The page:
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Totalcar – Magazine – Renault’s crazy little car was born from the marriage of Twingo and Ferrari

Renault has always had plenty of imagination, as many strange creatures have been born since the company was founded in 1899, but one of the most serious of them is the V6 Renault Clio. Of course, it’s no surprise that the recipe was fired back in the ’80s, only their small car at the time wasn’t stuffed with a six-cylinder engine in place of the rear seats, but a 1.4-liter turbo block hung in it, the R5 Turbo.

In such cases, it is not a miracle that the engineers are able to make such a wild small car, but that you can get a license plate afterwards. Due to the ever-tightening regulations and environmental standards, it was not an easy task for manufacturers in the early 2000s, and today we are celebrating the 260-horsepower, all-wheel-drive Toyota GR Yaris as a real miracle.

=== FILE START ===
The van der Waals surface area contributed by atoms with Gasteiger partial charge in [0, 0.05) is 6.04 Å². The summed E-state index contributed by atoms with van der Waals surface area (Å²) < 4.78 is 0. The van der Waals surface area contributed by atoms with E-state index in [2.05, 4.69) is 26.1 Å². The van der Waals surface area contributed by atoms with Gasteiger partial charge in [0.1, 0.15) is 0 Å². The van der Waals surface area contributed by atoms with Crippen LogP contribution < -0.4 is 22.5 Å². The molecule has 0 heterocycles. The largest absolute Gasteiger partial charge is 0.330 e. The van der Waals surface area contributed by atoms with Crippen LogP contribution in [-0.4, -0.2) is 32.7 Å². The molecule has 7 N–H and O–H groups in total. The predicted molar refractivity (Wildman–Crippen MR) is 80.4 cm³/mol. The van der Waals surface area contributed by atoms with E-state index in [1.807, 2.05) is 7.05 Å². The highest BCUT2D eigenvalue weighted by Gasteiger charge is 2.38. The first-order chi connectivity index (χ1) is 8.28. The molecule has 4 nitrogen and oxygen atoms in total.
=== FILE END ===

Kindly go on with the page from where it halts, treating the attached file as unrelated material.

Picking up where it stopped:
These small cars are usually born either with the goal of building a brand image or by beating everyone on the gravel, possibly on the racetrack. There’s plenty of reason to take these little poison bags very seriously while Yarison worked on Tommi Mäkinen, and on the Clio V6, Tom Walkinshaw Racing, so the project was in good hands.

Renault design director Axel Breun loved the first-generation Twingo, bringing something quite hilarious and new to the minicar category, but was disappointed with the engine range. The idea came to hang the Daihatsu Charade GTTi turbo engine in the nose of the Twingo, but due to the pairing problems with the electronics, it didn’t happen in the end.

Instead, a much more overwhelming plan came to mind, which is easily explained by the cents. The Ferrari 308 has the width and wheelbase (2340 mm) of the Twingo (2345 mm), so the Renault body could easily be lifted onto the drive. Several times he came close to buying a broken but perfectly fit Ferrari 308, but Axel Breun still couldn’t put together the elements needed for the conversion.

On the other hand, the sketches left on his desk caught the attention of Patrick Le Quément, who was thinking about how to make the Clio a more popular and sporty image model. Axel’s idea was reviewed and found to be feasible with the Clio with the V6 engine on the shelf, giving birth to the Clio V6, the first mass-produced piece of which is in his garage.

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